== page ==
There are those importers who find themselves under the belief that duty rates are beyond their control. However, one of the ways an importer can use his or her whit and intelligence is known as "Tariff Engineering." The importing laws in the United States are for the most part narrowly tailored to a specific item. For example, you import an adult bicycle and there is a tariff duty rate for that bicycle. However, this strict construction of items based on a tariff may benefit the importer. That same adult bicycle[...]
Anything that is imported must be properly recorded - maintaining accuracy and validity of all the entry records you create. The government can always pop in unannounced and ask questions on your importations. The questions that arise are usually based on "Red Flags" they find via a database filled with information about factories, goods, people from across the globe. How long are you required to maintain records? 5 years after importation (drawback claims, 3 years after payment of drawback claim).What is Customs looking for? Could be anything but the most[...]
One of the main functions of U.S. Customs and Border Protection is to collect duties. What are "duties"? Duties are a form of tax that an importer has an obligation to pay. Inherent in the payment of duties is liability to which the government defines to be a personal debt due from the importer to the U.S. that can only be discharged by paying the FULL amount. There is no haggling with Customs! Please be careful because the failure to pay your duties on time may result in an audit,[...]
Documentation is the first stage of the government's determination as to whether they will allow your product to cross the border. Further, these documents allow the government to assess duties and taxes on your container shipments. IMPORTERS ARE HELD RESPONSIBLE FOR THE ACCURACY OF DOCUMENTATION PRESENTED TO THE GOVERNMENT, even if the documentation was prepared by someone else (i.e. customs broker or exporter). I cannot stress this enough. If the documentation is misleading, inaccurate, incomplete, or false the transaction is compromised and you will be held responsible. Problems with the[...]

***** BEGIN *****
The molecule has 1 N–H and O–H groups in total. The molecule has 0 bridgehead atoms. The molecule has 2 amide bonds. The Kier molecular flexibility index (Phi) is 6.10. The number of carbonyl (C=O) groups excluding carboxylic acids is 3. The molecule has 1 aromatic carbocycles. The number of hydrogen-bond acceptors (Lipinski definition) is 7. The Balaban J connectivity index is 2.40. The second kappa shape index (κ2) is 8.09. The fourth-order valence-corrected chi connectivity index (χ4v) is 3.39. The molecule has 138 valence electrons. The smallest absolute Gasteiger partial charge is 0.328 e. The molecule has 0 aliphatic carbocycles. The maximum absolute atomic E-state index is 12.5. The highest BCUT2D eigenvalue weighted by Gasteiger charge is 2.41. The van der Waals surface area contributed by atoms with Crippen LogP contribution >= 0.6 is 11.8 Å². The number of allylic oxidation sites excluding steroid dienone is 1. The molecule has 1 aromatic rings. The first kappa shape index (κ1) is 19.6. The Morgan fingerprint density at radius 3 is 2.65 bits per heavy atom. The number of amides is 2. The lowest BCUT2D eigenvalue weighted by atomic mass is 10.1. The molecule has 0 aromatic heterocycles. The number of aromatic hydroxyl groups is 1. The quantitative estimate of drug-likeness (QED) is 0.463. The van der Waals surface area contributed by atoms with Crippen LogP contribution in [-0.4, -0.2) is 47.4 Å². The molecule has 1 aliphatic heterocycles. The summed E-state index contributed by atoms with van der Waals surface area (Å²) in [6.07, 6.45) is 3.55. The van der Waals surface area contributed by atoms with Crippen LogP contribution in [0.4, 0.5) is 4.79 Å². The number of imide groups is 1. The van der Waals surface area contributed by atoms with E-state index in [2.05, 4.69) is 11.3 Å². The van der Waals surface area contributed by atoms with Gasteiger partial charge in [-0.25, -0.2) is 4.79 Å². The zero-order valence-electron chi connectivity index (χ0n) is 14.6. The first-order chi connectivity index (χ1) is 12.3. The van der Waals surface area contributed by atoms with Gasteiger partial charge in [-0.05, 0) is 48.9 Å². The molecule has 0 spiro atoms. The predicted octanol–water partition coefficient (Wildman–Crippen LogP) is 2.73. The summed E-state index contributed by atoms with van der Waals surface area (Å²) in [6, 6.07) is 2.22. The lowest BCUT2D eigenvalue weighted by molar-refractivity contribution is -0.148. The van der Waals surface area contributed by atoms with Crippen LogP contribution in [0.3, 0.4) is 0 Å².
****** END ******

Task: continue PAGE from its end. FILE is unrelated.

Almost everything that your business imports into the U.S. must be declared to Customs. However, not all merchandise that enters the U.S. is subject to duty (tax or fee on imports) and/or importation restrictions. You must be careful because the failure to declare goods can result in civil penalties, customs seizures, forfeiture of your merchandise, and in some cases CRIMINAL LIABILITY! A failure to declare goods is not always intentional, it can happen by mistake through normal business practice. Customs does not understand the meaning of a "mistake," you will[...]
For my first post I thought it would be appropriate to begin with "Importer Responsibility." The laws of the United States relating to the importation of goods primarily place the responsibility on YOU! the importer, kinda sucks right. Whether the source of a problem is due to a foreign exporter's conduct, the United States has jurisdiction over you as the importer. As a result, importers must be cautious and not place all of their trust in the foreign exporter to know what to do. Building on the idea of responsibility,[...]
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